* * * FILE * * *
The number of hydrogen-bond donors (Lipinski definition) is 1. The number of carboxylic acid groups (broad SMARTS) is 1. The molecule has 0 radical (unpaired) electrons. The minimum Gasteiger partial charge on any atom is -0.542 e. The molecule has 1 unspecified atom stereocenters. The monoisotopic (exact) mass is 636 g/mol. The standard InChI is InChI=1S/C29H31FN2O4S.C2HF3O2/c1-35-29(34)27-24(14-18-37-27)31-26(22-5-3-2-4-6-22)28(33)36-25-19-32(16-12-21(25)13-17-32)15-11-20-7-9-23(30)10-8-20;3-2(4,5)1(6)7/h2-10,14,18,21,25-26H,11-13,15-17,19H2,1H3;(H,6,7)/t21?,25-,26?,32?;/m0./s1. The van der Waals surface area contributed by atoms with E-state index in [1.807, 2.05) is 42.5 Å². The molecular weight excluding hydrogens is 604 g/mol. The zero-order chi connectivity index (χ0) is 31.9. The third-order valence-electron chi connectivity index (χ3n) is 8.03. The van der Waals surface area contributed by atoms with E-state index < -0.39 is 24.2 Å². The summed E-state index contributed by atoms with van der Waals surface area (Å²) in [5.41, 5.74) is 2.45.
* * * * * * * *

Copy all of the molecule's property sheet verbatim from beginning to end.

The number of hydrogen-bond donors (Lipinski definition) is 1. The number of carboxylic acid groups (broad SMARTS) is 1. The molecule has 0 radical (unpaired) electrons. The minimum Gasteiger partial charge on any atom is -0.542 e. The molecule has 1 unspecified atom stereocenters. The monoisotopic (exact) mass is 636 g/mol. The standard InChI is InChI=1S/C29H31FN2O4S.C2HF3O2/c1-35-29(34)27-24(14-18-37-27)31-26(22-5-3-2-4-6-22)28(33)36-25-19-32(16-12-21(25)13-17-32)15-11-20-7-9-23(30)10-8-20;3-2(4,5)1(6)7/h2-10,14,18,21,25-26H,11-13,15-17,19H2,1H3;(H,6,7)/t21?,25-,26?,32?;/m0./s1. The van der Waals surface area contributed by atoms with E-state index in [1.807, 2.05) is 42.5 Å². The molecular weight excluding hydrogens is 604 g/mol. The zero-order chi connectivity index (χ0) is 31.9. The third-order valence-electron chi connectivity index (χ3n) is 8.03. The van der Waals surface area contributed by atoms with E-state index < -0.39 is 24.2 Å². The summed E-state index contributed by atoms with van der Waals surface area (Å²) in [5.41, 5.74) is 2.45.